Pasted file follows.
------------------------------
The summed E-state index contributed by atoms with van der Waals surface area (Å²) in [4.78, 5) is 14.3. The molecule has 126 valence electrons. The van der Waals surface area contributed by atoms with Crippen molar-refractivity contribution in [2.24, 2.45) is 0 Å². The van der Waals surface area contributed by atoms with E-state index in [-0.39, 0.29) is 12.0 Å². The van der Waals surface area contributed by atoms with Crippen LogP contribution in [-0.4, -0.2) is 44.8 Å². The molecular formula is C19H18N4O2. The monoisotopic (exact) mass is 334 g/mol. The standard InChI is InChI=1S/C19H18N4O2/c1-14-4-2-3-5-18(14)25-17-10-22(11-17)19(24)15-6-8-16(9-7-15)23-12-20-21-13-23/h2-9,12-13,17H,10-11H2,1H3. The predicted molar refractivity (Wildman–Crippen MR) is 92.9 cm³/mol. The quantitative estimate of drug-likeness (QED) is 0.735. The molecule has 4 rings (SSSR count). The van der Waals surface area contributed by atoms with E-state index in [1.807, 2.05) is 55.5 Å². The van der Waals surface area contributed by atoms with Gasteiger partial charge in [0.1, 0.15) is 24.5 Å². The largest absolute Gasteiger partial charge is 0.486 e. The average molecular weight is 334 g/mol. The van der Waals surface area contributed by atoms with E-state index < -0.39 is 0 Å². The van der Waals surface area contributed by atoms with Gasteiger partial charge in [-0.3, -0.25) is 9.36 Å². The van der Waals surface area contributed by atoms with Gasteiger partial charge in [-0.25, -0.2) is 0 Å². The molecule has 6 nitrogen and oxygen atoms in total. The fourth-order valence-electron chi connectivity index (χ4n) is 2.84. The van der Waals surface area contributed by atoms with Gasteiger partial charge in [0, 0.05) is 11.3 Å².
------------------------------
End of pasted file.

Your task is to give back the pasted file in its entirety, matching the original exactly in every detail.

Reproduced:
The summed E-state index contributed by atoms with van der Waals surface area (Å²) in [4.78, 5) is 14.3. The molecule has 126 valence electrons. The van der Waals surface area contributed by atoms with Crippen molar-refractivity contribution in [2.24, 2.45) is 0 Å². The van der Waals surface area contributed by atoms with E-state index in [-0.39, 0.29) is 12.0 Å². The van der Waals surface area contributed by atoms with Crippen LogP contribution in [-0.4, -0.2) is 44.8 Å². The molecular formula is C19H18N4O2. The monoisotopic (exact) mass is 334 g/mol. The standard InChI is InChI=1S/C19H18N4O2/c1-14-4-2-3-5-18(14)25-17-10-22(11-17)19(24)15-6-8-16(9-7-15)23-12-20-21-13-23/h2-9,12-13,17H,10-11H2,1H3. The predicted molar refractivity (Wildman–Crippen MR) is 92.9 cm³/mol. The quantitative estimate of drug-likeness (QED) is 0.735. The molecule has 4 rings (SSSR count). The van der Waals surface area contributed by atoms with E-state index in [1.807, 2.05) is 55.5 Å². The van der Waals surface area contributed by atoms with Gasteiger partial charge in [0.1, 0.15) is 24.5 Å². The largest absolute Gasteiger partial charge is 0.486 e. The average molecular weight is 334 g/mol. The van der Waals surface area contributed by atoms with E-state index < -0.39 is 0 Å². The van der Waals surface area contributed by atoms with Gasteiger partial charge in [-0.3, -0.25) is 9.36 Å². The van der Waals surface area contributed by atoms with Gasteiger partial charge in [-0.25, -0.2) is 0 Å². The molecule has 6 nitrogen and oxygen atoms in total. The fourth-order valence-electron chi connectivity index (χ4n) is 2.84. The van der Waals surface area contributed by atoms with Gasteiger partial charge in [0, 0.05) is 11.3 Å².